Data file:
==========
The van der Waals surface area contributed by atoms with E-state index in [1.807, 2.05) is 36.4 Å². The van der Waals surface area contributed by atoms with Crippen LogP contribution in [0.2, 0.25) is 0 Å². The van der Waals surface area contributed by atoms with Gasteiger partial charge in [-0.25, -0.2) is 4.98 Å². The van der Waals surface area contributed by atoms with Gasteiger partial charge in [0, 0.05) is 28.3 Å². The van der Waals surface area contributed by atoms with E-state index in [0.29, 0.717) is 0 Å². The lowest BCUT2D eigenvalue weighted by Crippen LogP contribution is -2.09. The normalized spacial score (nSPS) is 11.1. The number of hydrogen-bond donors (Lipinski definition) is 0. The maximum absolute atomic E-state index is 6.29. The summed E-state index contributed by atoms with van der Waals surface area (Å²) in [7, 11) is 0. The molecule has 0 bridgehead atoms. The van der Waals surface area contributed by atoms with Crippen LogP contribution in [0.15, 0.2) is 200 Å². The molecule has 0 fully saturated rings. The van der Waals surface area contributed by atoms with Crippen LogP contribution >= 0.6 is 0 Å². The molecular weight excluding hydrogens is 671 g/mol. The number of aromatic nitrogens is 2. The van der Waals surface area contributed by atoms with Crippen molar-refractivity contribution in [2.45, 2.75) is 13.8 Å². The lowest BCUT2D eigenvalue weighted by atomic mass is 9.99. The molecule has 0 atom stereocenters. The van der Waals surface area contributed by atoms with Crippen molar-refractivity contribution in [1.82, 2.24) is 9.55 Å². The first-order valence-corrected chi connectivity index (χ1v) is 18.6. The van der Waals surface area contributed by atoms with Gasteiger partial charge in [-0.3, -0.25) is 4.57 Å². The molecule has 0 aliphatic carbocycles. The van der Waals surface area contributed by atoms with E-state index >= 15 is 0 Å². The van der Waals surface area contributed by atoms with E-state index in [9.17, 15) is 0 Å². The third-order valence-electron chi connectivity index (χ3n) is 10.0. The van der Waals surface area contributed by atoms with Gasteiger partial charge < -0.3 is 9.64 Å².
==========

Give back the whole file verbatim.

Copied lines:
The van der Waals surface area contributed by atoms with E-state index in [1.807, 2.05) is 36.4 Å². The van der Waals surface area contributed by atoms with Crippen LogP contribution in [0.2, 0.25) is 0 Å². The van der Waals surface area contributed by atoms with Gasteiger partial charge in [-0.25, -0.2) is 4.98 Å². The van der Waals surface area contributed by atoms with Gasteiger partial charge in [0, 0.05) is 28.3 Å². The van der Waals surface area contributed by atoms with E-state index in [0.29, 0.717) is 0 Å². The lowest BCUT2D eigenvalue weighted by Crippen LogP contribution is -2.09. The normalized spacial score (nSPS) is 11.1. The number of hydrogen-bond donors (Lipinski definition) is 0. The maximum absolute atomic E-state index is 6.29. The summed E-state index contributed by atoms with van der Waals surface area (Å²) in [7, 11) is 0. The molecule has 0 bridgehead atoms. The van der Waals surface area contributed by atoms with Crippen LogP contribution in [0.15, 0.2) is 200 Å². The molecule has 0 fully saturated rings. The van der Waals surface area contributed by atoms with Crippen LogP contribution >= 0.6 is 0 Å². The molecular weight excluding hydrogens is 671 g/mol. The number of aromatic nitrogens is 2. The van der Waals surface area contributed by atoms with Crippen molar-refractivity contribution in [2.45, 2.75) is 13.8 Å². The lowest BCUT2D eigenvalue weighted by atomic mass is 9.99. The molecule has 0 atom stereocenters. The van der Waals surface area contributed by atoms with Crippen molar-refractivity contribution in [1.82, 2.24) is 9.55 Å². The first-order valence-corrected chi connectivity index (χ1v) is 18.6. The van der Waals surface area contributed by atoms with Gasteiger partial charge in [-0.3, -0.25) is 4.57 Å². The molecule has 0 aliphatic carbocycles. The van der Waals surface area contributed by atoms with E-state index >= 15 is 0 Å². The van der Waals surface area contributed by atoms with E-state index in [9.17, 15) is 0 Å². The third-order valence-electron chi connectivity index (χ3n) is 10.0. The van der Waals surface area contributed by atoms with Gasteiger partial charge < -0.3 is 9.64 Å².